As for your specific questions…

    1) Yes, you should be able to buy CEF in an IRA.

    2) Taxable account purchase… This closed-end fund automatically gets you a tax break from the 28% collectibles tax rate. You should only pay the standard cap-gains tax rate of 0%, 15% or 20% depending on your tax bracket. Not: If you’re a US investor, you may have to file Form 8621 (extra paperwork) due to CEF’s PFIC status.

    3) IRA account purchase… Regular tax savings should apply.

    4) A couple disadvantages would be that gold and silver prices continue to decline. Also, if gold and silver sentiment gets bearish – because this is a closed-end fund with limited shares available – this would, presumably, affect its price to the downside.

    You can find out more information of the website, here. Might even be worth giving them a call (you can find their phone number at their site): http://www.centralfund.com

  2. Can a purchase of CEF Central Fund of Canada shares/units be made from an IRA.? Is there any advantage to purchase such a vehicle in a tax sheltered account. As any gains would be taxed as ordinary income rather then Cap Gains. What are the disadvantages of investing in this closed end fund which holds approx 90% of its funds in allocated gold & silver accounts.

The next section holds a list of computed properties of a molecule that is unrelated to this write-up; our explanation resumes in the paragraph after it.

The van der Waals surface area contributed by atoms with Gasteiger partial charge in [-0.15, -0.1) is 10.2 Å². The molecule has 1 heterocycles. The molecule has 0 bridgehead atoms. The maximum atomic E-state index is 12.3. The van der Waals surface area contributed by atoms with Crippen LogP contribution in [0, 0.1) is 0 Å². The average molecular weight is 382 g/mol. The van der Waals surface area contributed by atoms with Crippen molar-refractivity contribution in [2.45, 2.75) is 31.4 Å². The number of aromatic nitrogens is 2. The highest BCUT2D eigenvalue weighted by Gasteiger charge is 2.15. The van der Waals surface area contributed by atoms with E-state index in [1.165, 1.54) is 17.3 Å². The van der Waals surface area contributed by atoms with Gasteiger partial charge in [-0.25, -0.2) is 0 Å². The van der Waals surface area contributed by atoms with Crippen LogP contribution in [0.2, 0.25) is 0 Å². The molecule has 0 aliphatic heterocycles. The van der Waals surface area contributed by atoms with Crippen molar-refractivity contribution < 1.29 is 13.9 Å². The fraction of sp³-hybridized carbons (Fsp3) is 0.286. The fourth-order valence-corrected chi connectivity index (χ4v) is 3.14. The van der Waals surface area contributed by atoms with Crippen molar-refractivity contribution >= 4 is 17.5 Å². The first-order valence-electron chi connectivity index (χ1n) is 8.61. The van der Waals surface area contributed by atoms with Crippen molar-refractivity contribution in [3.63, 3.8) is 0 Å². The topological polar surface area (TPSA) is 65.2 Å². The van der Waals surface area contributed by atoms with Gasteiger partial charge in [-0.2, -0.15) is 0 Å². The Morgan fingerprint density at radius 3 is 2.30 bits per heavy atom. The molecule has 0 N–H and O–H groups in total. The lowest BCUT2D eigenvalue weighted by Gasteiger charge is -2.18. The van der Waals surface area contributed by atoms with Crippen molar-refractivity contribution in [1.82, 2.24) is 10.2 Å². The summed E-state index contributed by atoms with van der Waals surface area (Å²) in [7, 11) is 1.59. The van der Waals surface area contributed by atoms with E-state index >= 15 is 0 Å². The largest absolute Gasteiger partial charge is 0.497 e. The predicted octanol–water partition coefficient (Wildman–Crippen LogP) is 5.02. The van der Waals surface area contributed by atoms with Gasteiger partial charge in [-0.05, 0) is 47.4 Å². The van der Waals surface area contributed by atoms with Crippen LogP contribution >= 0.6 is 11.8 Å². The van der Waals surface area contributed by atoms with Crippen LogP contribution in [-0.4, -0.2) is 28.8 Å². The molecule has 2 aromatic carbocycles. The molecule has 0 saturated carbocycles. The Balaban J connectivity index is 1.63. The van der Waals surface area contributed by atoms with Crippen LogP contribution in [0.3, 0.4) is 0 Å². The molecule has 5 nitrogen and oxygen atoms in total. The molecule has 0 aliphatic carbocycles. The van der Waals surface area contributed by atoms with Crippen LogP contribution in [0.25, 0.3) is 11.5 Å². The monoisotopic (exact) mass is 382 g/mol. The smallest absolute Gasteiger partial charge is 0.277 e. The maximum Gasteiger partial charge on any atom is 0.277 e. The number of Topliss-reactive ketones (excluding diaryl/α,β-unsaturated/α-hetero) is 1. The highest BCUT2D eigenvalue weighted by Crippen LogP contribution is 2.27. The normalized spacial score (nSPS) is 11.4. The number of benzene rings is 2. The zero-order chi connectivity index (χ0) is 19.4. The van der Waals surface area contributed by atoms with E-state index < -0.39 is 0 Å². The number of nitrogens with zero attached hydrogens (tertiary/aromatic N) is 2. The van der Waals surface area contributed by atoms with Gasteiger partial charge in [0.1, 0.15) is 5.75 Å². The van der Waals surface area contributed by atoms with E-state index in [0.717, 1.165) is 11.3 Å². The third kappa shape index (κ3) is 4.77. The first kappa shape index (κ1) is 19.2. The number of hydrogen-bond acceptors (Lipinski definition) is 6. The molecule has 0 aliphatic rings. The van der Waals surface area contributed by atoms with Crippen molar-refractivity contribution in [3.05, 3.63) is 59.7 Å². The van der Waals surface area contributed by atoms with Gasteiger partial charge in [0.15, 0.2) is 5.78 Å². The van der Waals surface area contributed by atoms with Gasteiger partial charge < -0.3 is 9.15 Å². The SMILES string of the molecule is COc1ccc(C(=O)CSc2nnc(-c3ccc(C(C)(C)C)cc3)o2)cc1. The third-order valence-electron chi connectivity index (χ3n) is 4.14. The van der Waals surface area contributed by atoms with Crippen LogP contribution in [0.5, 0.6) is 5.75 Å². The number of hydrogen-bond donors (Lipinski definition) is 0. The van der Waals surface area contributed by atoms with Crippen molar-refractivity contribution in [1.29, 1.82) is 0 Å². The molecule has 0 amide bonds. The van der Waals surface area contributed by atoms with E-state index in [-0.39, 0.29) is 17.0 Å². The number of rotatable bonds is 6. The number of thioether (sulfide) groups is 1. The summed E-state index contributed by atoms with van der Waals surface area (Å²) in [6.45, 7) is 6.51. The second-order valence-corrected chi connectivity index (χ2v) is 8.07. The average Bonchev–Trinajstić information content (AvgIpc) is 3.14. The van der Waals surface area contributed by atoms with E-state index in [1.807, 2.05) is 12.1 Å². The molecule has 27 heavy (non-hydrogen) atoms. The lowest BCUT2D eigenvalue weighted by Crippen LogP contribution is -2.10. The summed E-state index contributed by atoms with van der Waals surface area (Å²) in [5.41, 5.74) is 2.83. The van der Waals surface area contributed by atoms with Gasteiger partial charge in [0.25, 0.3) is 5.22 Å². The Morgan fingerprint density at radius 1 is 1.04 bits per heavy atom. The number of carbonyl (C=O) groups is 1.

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Originally from Pennsylvania, Grant graduated from Juniata College with an economics major and accounting minor. Since graduation, Grant has worked in the investment industry for almost two decades by serving in various roles … Prior to coming to…